By DeWayne Wickham
For much of his time in the White House, the rap against Barack Obama has been that he is a weak leader — a man who is a much better talker than doer when it comes to managing the nation’s affairs.
Don’t believe it.
For many of his critics, this knock against the nation’s first black president stems from his low-key approach to combating Republican opposition to virtually everything he does — and his passive response to the disrespect of GOP members, like those who called him a liar during a speech on the House floor, who wouldn’t take his call in middle of the debt ceiling crisis, and who referred to him as a “boy” and “tar baby.”
But while Obama ducked these skirmishes, he’s a more tenacious — and smarter in-fighter — than a lot of people think. Proof of this can be found in his recent address to a joint session of Congress, in which the president spelled out his plan to combat this nation’s painfully high unemployment rate.
Obama’s proposal — called the American Jobs Act — is good policy and a smart political tactic. In a disarming move, he took elements of the tax cuts Republicans obsess over and blended them in with an aggressive plan to spend $447 billion to help put people back to work.
Among other things, his plan calls for a payroll tax cut for small businesses, a tax credit for firms that hire military veterans and people who have been looking for work for more than six months. All of which will be paid for, Obama said, by federal spending cuts.
“There’s a bridge that needs repair between Ohio and Kentucky that’s on one of the busiest trucking routes in North America,” he said of a major rebuilding project that needs to be done on a road that connects the states of Congress’ top Republicans — House Speaker John Boehner, R-Ohio, and Senate Minority Leader Mitch McConnell, R-Ky.
And there’s a “public transit project in Houston that will help clear up one of the worst areas of traffic in the country,” Obama said in urging Congress “to pass this jobs bill.”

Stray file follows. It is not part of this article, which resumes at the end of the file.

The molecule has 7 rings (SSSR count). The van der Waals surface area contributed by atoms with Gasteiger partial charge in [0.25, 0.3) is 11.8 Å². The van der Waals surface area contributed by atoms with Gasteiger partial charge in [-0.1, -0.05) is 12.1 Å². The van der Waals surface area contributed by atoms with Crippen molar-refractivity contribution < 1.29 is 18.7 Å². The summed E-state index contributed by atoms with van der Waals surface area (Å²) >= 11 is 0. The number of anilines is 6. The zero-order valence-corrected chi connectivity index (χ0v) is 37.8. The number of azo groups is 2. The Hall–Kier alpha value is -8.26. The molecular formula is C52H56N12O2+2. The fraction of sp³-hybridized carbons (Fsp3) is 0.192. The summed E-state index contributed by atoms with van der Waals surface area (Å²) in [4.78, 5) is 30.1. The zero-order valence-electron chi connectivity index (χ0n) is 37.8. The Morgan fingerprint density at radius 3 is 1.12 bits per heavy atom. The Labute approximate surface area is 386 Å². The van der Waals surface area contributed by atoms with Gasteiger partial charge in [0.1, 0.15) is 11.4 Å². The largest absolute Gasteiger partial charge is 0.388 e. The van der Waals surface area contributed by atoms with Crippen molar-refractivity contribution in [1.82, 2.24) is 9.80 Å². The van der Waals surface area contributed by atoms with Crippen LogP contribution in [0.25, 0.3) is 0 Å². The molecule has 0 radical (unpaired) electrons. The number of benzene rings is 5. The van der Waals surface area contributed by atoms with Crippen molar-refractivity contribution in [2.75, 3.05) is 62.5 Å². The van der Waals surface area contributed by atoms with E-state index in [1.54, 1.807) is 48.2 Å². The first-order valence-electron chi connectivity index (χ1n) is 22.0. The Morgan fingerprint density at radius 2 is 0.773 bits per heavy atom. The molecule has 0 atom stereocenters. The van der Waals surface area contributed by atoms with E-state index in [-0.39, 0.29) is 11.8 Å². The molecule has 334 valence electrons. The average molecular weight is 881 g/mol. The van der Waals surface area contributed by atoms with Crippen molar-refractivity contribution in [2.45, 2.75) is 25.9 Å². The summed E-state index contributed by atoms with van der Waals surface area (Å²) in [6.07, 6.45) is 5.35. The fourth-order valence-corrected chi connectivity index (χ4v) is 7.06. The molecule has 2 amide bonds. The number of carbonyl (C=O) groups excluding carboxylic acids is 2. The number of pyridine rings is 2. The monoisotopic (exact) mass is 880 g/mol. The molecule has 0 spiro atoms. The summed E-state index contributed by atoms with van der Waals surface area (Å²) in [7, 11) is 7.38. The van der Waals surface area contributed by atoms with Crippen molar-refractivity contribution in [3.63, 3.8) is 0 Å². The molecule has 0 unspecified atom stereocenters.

How petty — and uncaring — will Republicans be if they block the president’s proposal from getting a fair hearing and a vote in both houses of Congress? How much harm will they do their party if they try to extract an ideological victory from Obama’s push for passage of his jobs bill? That’s the trap Obama has set for his foes.
While Obama hasn’t always fought the battles some of his constituents wanted him to wage, his reluctance — I’m convinced — has been a matter of strategy, not weakness. He ran as a candidate of “change” and once in office tried to temper the political backbiting in the nation’s capital.
But the GOP’s intransigence during the recent debt ceiling crisis has forced the president to be less conciliatory and more strategic in his dealing with congressional Republicans. Now Obama is taking the fight to them. And the contest for the hearts and minds of a nation frustrated by the partisan war in Washington is being framed by his plan to put America back to work.
“Regardless of the arguments we’ve had in the past, regardless of the arguments we will have in the future, this plan is the right thing to do right now. You should pass it,” Obama told Congress.
Like a commander who has outflanked an advancing enemy army, the president now waits to see if his opponents will seek a truce, or fight a suicidal battle.